· Troubleshooting information.
· Clear instructions on cleaning and/or decontaminating work area, equipment and other
materials used in the procedure.
· State any routine maintenance requirements.
9. Controls and Calibrations
Any internal or external quality control procedures or issues should be documented here.
Provide any calibrations required for specific items (pH meter, micropipettes). Routine steps
should also be included at the appropriate step in Section 8.
Waste DisposalState specific waste disposal procedures for all items in the SOP. Include type of waste
containers to be used and any special transport or labelling requirements.
11. Relevant Documents / ReferencesRelevant external documents and procedures may apply to the SOP. Examples: WHO Guidelines,website, manufacturer’s operating instructions, scientific literature.
List complete details of any external documents or websites relevant to or required for the
SOP. Risk assessments applicable to the SOP are listed in Section 6.
12. Signage / Summaries / TemplatesAny signs or summaries specifically relating to the SOP should be included here. This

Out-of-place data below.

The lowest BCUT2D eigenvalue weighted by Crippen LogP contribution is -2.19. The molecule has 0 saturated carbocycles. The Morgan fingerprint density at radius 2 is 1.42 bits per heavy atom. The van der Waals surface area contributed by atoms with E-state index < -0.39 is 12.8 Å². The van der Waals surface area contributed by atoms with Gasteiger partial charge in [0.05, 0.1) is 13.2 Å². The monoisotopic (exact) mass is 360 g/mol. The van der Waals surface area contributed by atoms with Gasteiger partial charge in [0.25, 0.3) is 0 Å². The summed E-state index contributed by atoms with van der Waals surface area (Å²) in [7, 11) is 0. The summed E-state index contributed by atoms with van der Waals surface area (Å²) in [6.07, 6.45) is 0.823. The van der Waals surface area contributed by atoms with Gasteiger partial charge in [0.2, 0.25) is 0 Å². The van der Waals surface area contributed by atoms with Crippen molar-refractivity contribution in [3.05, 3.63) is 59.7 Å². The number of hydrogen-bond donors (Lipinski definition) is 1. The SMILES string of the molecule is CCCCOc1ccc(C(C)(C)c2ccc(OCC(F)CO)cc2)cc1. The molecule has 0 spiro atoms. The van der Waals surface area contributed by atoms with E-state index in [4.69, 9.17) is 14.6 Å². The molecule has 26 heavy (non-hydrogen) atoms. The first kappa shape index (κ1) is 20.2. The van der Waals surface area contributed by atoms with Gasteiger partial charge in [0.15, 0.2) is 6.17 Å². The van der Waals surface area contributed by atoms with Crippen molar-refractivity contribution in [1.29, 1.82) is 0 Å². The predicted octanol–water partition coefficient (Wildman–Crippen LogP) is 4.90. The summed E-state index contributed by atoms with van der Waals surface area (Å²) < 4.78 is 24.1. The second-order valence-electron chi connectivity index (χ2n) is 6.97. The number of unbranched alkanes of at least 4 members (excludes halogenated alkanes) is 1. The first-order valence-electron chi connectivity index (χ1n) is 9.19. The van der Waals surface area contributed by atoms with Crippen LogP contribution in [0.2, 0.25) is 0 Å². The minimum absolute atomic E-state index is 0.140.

includes simple step-by-step notices, warning signs, and templates for use in conjunction
with the SOP, eg. for recording data or carrying out audits. Include information such as the
number of copies of a sign or notice that needs to be printed, if these need to be laminated,
and where these need to be displayed in appropriate areas or on relevant equipment.
13. Appended MaterialIf the SOP is to be stored as a hardcopy with appended documents (which do not form part of
the electronic SOP file), then a detailed list of all appended material is to be recorded in this
section. This acts as a check in case this material is separated from the SOP, and aids in
assessing the complete SOP when revision is required.The entire SOP, including appended items, should be kept as one complete document.Document control details (ie. SOP number, version, date, etc) should be shown on all the pages of a SOP, including the pages which contain appended material.

Analytical Method Validation


1.0     Purpose     :   To lay down a procedure for Analytical Method Validation.
2.0     Objective   :  To provide documented procedure for Analytical Method Validation.